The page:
Businesses have been warned to once again make sure they are following every step of the unfair dismissal procedure to the letter, following a successful case in which an employee won compensation after divulging confidential information.
An employee of the Victorian Department of Human Services (DHS), who worked at a juvenile detention facility, told a 3AW radio program the facility would be installing razor wire in order to stop inmates from escaping.
The case is one of many in which procedural mistakes have resulted in businesses having to pay compensation.
Given this was a confidential piece of information, the employee, John Ryan, was terminated – although said he accepted his actions as “stupid”.
“The applicant was clear that it was an act of stupidity to have made the call and also very poor judgement on his part. He said that he was very remorseful about what he had done,” the Fair Work Commission found.
The DHS was contacted by SmartCompany, but declined to comment.
The commission heard Ryan had been under a lot of stress at his job, being in charge of training staff and implementing new systems. Ryan called 3AW in order to prompt the department into acting on putting razor wire into place around the facility.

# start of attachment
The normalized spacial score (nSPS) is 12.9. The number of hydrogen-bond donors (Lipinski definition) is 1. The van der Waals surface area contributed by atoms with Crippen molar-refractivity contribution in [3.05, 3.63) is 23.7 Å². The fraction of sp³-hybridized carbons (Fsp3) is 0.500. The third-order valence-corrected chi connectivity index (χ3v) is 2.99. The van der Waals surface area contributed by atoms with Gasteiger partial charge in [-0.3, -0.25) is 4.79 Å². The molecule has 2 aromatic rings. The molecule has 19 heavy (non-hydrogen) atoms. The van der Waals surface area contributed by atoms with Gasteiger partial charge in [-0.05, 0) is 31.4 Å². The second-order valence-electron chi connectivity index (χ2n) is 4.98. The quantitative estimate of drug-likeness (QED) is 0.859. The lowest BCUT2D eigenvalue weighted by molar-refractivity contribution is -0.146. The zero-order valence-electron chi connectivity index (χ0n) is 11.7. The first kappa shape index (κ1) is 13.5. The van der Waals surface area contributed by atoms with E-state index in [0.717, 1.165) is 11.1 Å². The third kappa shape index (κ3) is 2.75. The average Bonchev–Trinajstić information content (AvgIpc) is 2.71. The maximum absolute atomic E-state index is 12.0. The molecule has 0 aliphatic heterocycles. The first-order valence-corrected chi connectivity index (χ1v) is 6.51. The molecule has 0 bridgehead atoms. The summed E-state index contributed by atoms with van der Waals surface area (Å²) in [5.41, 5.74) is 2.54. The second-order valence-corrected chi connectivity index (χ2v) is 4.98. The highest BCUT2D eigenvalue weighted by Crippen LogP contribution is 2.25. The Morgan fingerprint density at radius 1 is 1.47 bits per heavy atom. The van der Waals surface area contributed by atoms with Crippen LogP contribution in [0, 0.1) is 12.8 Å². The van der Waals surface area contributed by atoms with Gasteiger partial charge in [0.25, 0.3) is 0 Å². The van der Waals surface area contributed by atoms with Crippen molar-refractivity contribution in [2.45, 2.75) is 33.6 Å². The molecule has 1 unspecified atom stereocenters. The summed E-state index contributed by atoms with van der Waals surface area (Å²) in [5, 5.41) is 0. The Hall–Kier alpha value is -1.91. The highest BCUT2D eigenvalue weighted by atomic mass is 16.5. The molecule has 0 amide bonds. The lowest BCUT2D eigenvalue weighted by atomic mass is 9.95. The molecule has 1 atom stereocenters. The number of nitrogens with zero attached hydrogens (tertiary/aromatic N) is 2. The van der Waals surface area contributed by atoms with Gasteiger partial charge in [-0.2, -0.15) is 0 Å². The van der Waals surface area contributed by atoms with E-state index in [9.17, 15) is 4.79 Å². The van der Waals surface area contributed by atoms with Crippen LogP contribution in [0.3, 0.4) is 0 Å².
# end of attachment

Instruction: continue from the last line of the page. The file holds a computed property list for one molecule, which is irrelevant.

“He thought that, if someone from the department heard it, they would act upon it. He said that, at his level, he could not go to the director and make that recommendation.”
Although Ryan’s conduct warranted termination, the commissioner found the department had erred. The workplace regulations mandated Ryan’s defences should be investigated, and only one of them was. Additionally, Ryan was not given minutes of a meeting relating to his conduct.
“It would also appear that… the process followed by the department was far from transparent,” the commissioner found.
Rachel Drew, partner at TressCox Lawyers, told SmartCompany this morning it is critical that businesses follow proper procedures during unfair dismissal cases – especially ones involving such serious allegations as the leaking of confidential information.
She says there are many examples of these sorts of procedural mistakes.
“It doesn’t matter what type of employer you are, a fair process is one of the requirements of unfair dismissal – and probably always will be,” she says.
As for the confidential information, Drew says it often goes without saying confidential information is off-limits for repeating to others. In many cases, this doesn’t even need to be defined by the company in question.
“This is the sort of thing that will not be written down, but will be implied,” she says.
“Some employment contracts define it specifically. Traditionally, confidential information refers to trade secrets, like the recipe for Coke. Those things are traditionally confidential.
“Usually, this refers to things like sensitive business information, information about clients, the turnover of the business and profit levels, and so on.
“All of these will usually be considered confidential information.”
Ryan will be awarded compensation for his dismissal.